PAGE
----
Natural Fiber-Reinforced Composite Developed for Toyota EV Concept
Concept cars always have features that are not part of existing production vehicles (which is why they are concepts and not things like “production-intent vehicles”), but which, quite possibly, can make it into production. Here’s one that fits that description:
Toyota Boshoku Corp., an interior components supplier to guess who, tapped materials supplier Covestro to work with it in developing a new polyurethane composite material for use in an electric concept car developed by Toyota, the LQ.
The Toyota LQ, an electric concept vehicle (Image: Toyota/Covestro)
What is interesting about this material is that it is a two-component polyurethane (Baypreg F NF) that is reinforced with kenaf, a plant fiber that Toyota Boshoku has experience working with.
The resulting kenaf fiber-reinforced polyurethane foam has an area density of less than 1 kg/m2 and high strength. The door trim that is made with the material is 30% lighter than conventional materials used for the application.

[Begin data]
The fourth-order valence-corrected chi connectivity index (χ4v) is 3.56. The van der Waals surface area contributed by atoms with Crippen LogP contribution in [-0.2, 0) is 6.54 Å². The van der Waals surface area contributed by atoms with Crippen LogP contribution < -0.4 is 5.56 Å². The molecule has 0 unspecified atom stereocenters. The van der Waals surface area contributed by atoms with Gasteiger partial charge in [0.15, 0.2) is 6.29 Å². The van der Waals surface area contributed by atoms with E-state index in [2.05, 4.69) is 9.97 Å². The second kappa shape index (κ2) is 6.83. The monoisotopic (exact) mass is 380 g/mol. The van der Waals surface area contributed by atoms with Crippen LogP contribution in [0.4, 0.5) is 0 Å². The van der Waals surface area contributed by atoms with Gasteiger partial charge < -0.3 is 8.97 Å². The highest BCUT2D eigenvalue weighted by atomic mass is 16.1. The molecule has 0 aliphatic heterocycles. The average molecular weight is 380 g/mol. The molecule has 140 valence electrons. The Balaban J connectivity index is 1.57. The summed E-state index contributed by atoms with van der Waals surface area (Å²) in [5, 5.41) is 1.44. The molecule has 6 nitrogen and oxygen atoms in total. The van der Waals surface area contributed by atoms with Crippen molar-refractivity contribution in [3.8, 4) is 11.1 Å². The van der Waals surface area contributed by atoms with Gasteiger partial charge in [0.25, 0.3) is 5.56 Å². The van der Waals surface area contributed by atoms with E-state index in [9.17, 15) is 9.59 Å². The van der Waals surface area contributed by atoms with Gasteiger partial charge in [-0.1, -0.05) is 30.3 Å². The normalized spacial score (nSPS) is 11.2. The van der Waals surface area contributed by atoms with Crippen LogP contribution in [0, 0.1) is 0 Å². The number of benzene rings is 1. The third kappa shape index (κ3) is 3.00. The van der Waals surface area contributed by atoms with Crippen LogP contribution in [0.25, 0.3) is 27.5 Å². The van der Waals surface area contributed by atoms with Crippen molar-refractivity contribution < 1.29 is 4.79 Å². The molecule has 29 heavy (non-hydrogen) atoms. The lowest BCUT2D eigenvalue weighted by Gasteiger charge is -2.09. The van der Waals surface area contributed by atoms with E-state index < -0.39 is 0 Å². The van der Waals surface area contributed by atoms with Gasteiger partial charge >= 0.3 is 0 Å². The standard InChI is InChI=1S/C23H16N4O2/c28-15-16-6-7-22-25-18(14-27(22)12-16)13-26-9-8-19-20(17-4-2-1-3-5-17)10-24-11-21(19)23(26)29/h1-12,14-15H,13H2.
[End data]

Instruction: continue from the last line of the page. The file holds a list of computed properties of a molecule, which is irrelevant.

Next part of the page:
Mass reduction is particularly important in electric vehicles as less mass to move means the opportunity for longer range.
Door trim components in the LQ are made with a kenaf-reinforced polyurethane foam developed by Toyota Boshoku and Covestro. (Image: Toyota/Covestro)
In addition to which, the use of the cost-effective, natural fibers is an advantage in terms of sustainable production.
In 2008 BMW revealed a concept vehicle that was unusual in that the body panels weren’t made from steel, aluminum or composites but, rather, a fabric that was fitted over an underlying metal frame.
Sandy Munro and his team of engineers and costing analysts at Munro & Associates were contacted by UBS Research—an arm of the giant banking and investment firm—and asked whether it was possible to do a teardown and cost assessment of the Chevrolet Bolt EV.
From the point of view of structural engineering and assembly, electric vehicles are a whole lot simpler than those with internal combustion engines, which probably goes a long way to explain why there are so many startups showing EVs.